Thanks to a partnership Andrew Fulks, Director of the UC Davis Putah Creek Riparian Reserve and Campus Naturalized Lands, has stewarded with the UC Davis Environmental Health and Safety department (EH&S), the UC Davis Arboretum and Public Garden team is tackling a few landscape improvements to reduce the amount of sediment in the campus’s stormwater run-off.
Funding for these projects comes from EH&S which budgets for stormwater and other environmental impact enhancements on an annual basis. This year the projects we complete as a result of this partnership will not only improve the quality of the campus stormwater, they will have a positive impact on the campus environment. Many thanks go to Sue Fields and Brent Cutler from EH&S for helping facilitate these improvements with our team.
This year our teams will be focusing on three areas:
1) Garrod Curve—this is the strip of landscape just outside the horse corral south of Vet Med and north of the Ruth Risdon Storer Garden in the Arboretum. The landscaping we install here will help improve erosion, stormwater quality and reduce run-off issues that may occur as a result of horses and our other four-legged friends rehabilitating nearby. Robert Bohn, Putah Creek Riparian Reserve and Campus Naturalized Lands, is designing an irrigation system to support the new landscape with help from Christina De Martini Reyes, Assistant Landscape Architect with Campus Planning and Landscape Architecture.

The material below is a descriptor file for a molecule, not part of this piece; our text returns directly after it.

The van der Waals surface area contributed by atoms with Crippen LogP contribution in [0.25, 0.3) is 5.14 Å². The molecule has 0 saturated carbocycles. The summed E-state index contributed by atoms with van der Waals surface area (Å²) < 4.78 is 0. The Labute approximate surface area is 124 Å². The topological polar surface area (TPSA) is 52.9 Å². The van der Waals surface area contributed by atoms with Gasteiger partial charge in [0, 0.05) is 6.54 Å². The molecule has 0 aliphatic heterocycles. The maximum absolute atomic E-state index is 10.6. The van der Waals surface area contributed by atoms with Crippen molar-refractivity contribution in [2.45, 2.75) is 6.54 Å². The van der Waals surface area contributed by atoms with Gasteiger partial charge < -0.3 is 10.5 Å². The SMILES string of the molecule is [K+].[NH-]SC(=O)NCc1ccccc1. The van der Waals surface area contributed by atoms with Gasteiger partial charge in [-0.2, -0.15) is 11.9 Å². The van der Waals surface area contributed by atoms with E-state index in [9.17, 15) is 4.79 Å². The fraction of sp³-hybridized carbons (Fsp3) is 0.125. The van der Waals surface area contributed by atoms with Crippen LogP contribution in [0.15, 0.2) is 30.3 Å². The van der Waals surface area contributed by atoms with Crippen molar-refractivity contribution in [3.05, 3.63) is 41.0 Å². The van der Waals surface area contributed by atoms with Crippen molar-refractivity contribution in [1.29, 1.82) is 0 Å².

2) Arboretum bank (west end)—many of the bare patches of dry earth located here will be covered with erosion-control fabric and seeded with a native grass mix. The grasses will hold the soil in place helping improve stormwater quality by preventing erosion as well as expanding the existing Yolo County Riparian plant collection.
3) Unitrans facility—our teams will also be installing additional erosion-control fabric and planting a seed mix in a small area outside the Unitrans maintenance facility on Garrod Drive near the Arboretum Teaching Nursery. This project will prevent erosion and improve stormwater run-off quality. Civil and Industrial Services will be removing the rock near the stormwater inlets and preparing the soil for native grass planting this fall.